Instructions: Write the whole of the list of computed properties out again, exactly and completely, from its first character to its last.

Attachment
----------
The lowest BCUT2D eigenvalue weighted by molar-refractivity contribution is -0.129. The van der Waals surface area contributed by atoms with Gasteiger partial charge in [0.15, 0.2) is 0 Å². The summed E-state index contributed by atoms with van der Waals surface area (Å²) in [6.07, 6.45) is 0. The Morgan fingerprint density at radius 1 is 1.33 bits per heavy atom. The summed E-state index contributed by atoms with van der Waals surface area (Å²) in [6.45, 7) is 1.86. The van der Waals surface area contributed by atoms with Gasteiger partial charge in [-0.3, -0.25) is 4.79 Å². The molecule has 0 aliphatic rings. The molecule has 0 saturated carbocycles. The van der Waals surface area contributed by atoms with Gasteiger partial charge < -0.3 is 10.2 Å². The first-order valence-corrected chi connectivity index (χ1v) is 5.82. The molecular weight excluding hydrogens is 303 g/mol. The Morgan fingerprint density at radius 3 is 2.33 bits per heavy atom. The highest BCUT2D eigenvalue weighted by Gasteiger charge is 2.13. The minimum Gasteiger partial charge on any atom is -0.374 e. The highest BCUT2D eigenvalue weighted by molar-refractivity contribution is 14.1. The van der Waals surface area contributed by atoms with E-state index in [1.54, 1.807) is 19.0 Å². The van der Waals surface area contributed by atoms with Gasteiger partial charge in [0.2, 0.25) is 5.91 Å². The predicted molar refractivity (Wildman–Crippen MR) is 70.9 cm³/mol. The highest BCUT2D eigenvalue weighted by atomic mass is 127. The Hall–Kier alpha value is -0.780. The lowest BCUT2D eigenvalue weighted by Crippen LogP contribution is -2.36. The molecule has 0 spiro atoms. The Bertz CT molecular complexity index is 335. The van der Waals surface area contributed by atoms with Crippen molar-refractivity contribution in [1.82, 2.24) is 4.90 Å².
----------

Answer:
The lowest BCUT2D eigenvalue weighted by molar-refractivity contribution is -0.129. The van der Waals surface area contributed by atoms with Gasteiger partial charge in [0.15, 0.2) is 0 Å². The summed E-state index contributed by atoms with van der Waals surface area (Å²) in [6.07, 6.45) is 0. The Morgan fingerprint density at radius 1 is 1.33 bits per heavy atom. The summed E-state index contributed by atoms with van der Waals surface area (Å²) in [6.45, 7) is 1.86. The van der Waals surface area contributed by atoms with Gasteiger partial charge in [-0.3, -0.25) is 4.79 Å². The molecule has 0 aliphatic rings. The molecule has 0 saturated carbocycles. The van der Waals surface area contributed by atoms with Gasteiger partial charge < -0.3 is 10.2 Å². The first-order valence-corrected chi connectivity index (χ1v) is 5.82. The molecular weight excluding hydrogens is 303 g/mol. The Morgan fingerprint density at radius 3 is 2.33 bits per heavy atom. The highest BCUT2D eigenvalue weighted by Gasteiger charge is 2.13. The minimum Gasteiger partial charge on any atom is -0.374 e. The highest BCUT2D eigenvalue weighted by molar-refractivity contribution is 14.1. The van der Waals surface area contributed by atoms with E-state index in [1.54, 1.807) is 19.0 Å². The van der Waals surface area contributed by atoms with Gasteiger partial charge in [0.2, 0.25) is 5.91 Å². The predicted molar refractivity (Wildman–Crippen MR) is 70.9 cm³/mol. The highest BCUT2D eigenvalue weighted by atomic mass is 127. The Hall–Kier alpha value is -0.780. The lowest BCUT2D eigenvalue weighted by Crippen LogP contribution is -2.36. The molecule has 0 spiro atoms. The Bertz CT molecular complexity index is 335. The van der Waals surface area contributed by atoms with Crippen molar-refractivity contribution in [1.82, 2.24) is 4.90 Å².